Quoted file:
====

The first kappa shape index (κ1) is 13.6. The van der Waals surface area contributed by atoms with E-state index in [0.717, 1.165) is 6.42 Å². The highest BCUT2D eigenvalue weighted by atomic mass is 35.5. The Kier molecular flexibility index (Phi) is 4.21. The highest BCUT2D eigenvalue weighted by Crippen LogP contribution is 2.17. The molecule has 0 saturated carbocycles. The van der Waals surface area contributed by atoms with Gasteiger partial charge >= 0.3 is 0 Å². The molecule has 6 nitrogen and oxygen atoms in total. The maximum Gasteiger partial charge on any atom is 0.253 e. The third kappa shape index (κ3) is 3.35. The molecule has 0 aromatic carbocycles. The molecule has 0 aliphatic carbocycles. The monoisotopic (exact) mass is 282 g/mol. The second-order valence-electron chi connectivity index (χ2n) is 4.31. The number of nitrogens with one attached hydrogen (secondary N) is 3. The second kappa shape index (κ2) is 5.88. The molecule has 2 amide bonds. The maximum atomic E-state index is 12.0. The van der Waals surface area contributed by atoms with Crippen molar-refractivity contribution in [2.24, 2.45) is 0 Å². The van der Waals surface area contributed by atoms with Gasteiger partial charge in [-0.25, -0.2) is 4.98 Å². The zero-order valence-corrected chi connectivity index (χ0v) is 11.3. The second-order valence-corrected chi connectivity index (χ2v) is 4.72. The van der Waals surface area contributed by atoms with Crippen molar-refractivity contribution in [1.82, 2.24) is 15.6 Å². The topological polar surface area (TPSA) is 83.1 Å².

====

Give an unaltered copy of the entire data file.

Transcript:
The first kappa shape index (κ1) is 13.6. The van der Waals surface area contributed by atoms with E-state index in [0.717, 1.165) is 6.42 Å². The highest BCUT2D eigenvalue weighted by atomic mass is 35.5. The Kier molecular flexibility index (Phi) is 4.21. The highest BCUT2D eigenvalue weighted by Crippen LogP contribution is 2.17. The molecule has 0 saturated carbocycles. The van der Waals surface area contributed by atoms with Gasteiger partial charge >= 0.3 is 0 Å². The molecule has 6 nitrogen and oxygen atoms in total. The maximum Gasteiger partial charge on any atom is 0.253 e. The third kappa shape index (κ3) is 3.35. The molecule has 0 aromatic carbocycles. The molecule has 0 aliphatic carbocycles. The monoisotopic (exact) mass is 282 g/mol. The second-order valence-electron chi connectivity index (χ2n) is 4.31. The number of nitrogens with one attached hydrogen (secondary N) is 3. The second kappa shape index (κ2) is 5.88. The molecule has 2 amide bonds. The maximum atomic E-state index is 12.0. The van der Waals surface area contributed by atoms with Crippen molar-refractivity contribution in [2.24, 2.45) is 0 Å². The van der Waals surface area contributed by atoms with Gasteiger partial charge in [-0.25, -0.2) is 4.98 Å². The zero-order valence-corrected chi connectivity index (χ0v) is 11.3. The second-order valence-corrected chi connectivity index (χ2v) is 4.72. The van der Waals surface area contributed by atoms with Crippen molar-refractivity contribution in [1.82, 2.24) is 15.6 Å². The topological polar surface area (TPSA) is 83.1 Å².